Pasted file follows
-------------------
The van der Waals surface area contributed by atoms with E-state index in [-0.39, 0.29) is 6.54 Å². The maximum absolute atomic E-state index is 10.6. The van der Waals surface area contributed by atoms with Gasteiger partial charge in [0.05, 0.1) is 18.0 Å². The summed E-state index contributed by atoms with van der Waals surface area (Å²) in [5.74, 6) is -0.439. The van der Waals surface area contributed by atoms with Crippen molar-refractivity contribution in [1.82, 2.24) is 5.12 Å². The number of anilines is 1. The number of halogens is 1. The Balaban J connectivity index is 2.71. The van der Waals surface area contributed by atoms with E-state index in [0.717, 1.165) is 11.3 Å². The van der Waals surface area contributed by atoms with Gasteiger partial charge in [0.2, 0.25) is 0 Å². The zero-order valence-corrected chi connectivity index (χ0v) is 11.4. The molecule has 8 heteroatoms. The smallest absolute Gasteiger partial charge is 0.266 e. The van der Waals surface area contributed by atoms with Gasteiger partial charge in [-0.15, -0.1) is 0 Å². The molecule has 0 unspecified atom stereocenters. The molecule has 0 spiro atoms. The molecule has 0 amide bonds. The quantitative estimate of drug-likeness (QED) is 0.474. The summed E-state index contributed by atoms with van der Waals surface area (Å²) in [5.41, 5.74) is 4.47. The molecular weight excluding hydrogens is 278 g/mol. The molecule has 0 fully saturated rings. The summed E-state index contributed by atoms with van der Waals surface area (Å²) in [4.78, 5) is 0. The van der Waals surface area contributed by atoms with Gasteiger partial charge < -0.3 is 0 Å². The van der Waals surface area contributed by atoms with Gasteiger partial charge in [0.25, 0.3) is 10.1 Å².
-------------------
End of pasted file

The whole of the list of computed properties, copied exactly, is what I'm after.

The van der Waals surface area contributed by atoms with E-state index in [-0.39, 0.29) is 6.54 Å². The maximum absolute atomic E-state index is 10.6. The van der Waals surface area contributed by atoms with Gasteiger partial charge in [0.05, 0.1) is 18.0 Å². The summed E-state index contributed by atoms with van der Waals surface area (Å²) in [5.74, 6) is -0.439. The van der Waals surface area contributed by atoms with Crippen molar-refractivity contribution in [1.82, 2.24) is 5.12 Å². The number of anilines is 1. The number of halogens is 1. The Balaban J connectivity index is 2.71. The van der Waals surface area contributed by atoms with E-state index in [0.717, 1.165) is 11.3 Å². The van der Waals surface area contributed by atoms with Gasteiger partial charge in [0.2, 0.25) is 0 Å². The zero-order valence-corrected chi connectivity index (χ0v) is 11.4. The molecule has 8 heteroatoms. The smallest absolute Gasteiger partial charge is 0.266 e. The van der Waals surface area contributed by atoms with Gasteiger partial charge in [-0.15, -0.1) is 0 Å². The molecule has 0 unspecified atom stereocenters. The molecule has 0 spiro atoms. The molecule has 0 amide bonds. The quantitative estimate of drug-likeness (QED) is 0.474. The summed E-state index contributed by atoms with van der Waals surface area (Å²) in [5.41, 5.74) is 4.47. The molecular weight excluding hydrogens is 278 g/mol. The molecule has 0 fully saturated rings. The summed E-state index contributed by atoms with van der Waals surface area (Å²) in [4.78, 5) is 0. The van der Waals surface area contributed by atoms with Gasteiger partial charge < -0.3 is 0 Å². The van der Waals surface area contributed by atoms with Gasteiger partial charge in [0.25, 0.3) is 10.1 Å².